Some of you may have heard about the acrimonious exchange that occurred last year between David Albert and Lawrence Krauss. I did not write about it at that time but now there is an even more unfortunate sequel to that story. What follows is a brief summary of what happened earlier so that you can understand the recent development that I address at the end.
Lawrence Krauss had published a book called A Universe from Nothing: Why there is Something Rather Than Nothing where he purports to answer this age-old question. Apart from its scientific value, it is a question that some religious people think the lack of an answer proves the existence of god.
David Albert published a highly negative review of Krauss’s book where he pointed out that Krauss’s idea of ‘nothing’ is the relativistic quantum vacuum which is in fact not ‘nothing’ in the commonly understood sense of pure emptiness, but consists of relativistic quantum fields and as such is quite a dynamic place in which all sorts of things are happening all the time due to the various ways in which these fields re-arrange themselves, sometimes resulting in material particles, sometimes without. As Albert says:
The true relativistic-quantum-field-theoretical equivalent to there not being any physical stuff at all isn’t this or that particular arrangement of the fields — what it is (obviously, and ineluctably, and on the contrary) is the simple absence of the fields!”
Since these fields are not ‘nothing’ and Krauss simply assumes their existence as unproblematic and does not explain where they came from, Albert says the book does not provide the answer promised in the title.
The merits of the book are not at issue here since I have not read it. But did I read the review and, though it was sharply worded, thought it was insightful and got to the crux of the issue. But it clearly got under Krauss’s skin and one can see why. After all, the entire premise of his book had been undermined badly. In response, he gave an extremely irritable interview in which he ridiculed the whole field of philosophy as dead and that philosophers were now merely parasites feeding off science and lacked the understanding and credentials to understand modern physics. In reality, Albert is a theoretical physicist and philosopher of science of some repute and seemed to me to be a perfectly good choice as reviewer.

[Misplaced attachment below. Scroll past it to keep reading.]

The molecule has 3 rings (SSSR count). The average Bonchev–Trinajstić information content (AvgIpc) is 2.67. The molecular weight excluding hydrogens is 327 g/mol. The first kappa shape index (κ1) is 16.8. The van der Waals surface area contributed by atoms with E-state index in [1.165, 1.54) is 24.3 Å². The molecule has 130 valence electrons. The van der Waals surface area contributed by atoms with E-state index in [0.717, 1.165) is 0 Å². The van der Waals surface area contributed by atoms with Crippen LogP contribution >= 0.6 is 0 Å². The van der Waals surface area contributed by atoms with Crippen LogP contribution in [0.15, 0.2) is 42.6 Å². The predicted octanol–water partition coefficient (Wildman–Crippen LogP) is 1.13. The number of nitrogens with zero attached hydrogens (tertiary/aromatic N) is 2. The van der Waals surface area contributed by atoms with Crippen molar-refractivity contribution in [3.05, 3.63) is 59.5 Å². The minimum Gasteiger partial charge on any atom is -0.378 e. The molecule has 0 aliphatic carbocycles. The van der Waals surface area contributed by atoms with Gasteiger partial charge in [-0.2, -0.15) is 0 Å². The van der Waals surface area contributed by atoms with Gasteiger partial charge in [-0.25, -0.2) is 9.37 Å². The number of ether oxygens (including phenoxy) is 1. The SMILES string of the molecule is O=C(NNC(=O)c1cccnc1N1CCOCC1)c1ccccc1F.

Now Jerry Coyne says that Neil de Grasse Tyson had invited both Krauss and Albert to be part of a panel to debate some of these issues at the American Museum of Natural History’s annual Isaac Asimov Memorial Debate. The topic this year was “The Existence of Nothing”. But several months after Albert had accepted, he was abruptly disinvited by Tyson, with Krauss seemingly glad that Albert will not be there. Albert suspects (but cannot prove) that Tyson was acceding to Krauss’s displeasure at having to share the stage with Albert. Tyson’s stated reasons for his reversal have been suspiciously vague and his action was definitely ungracious.
Coyne says that both Krauss and Tyson come out of this looking very bad and I agree.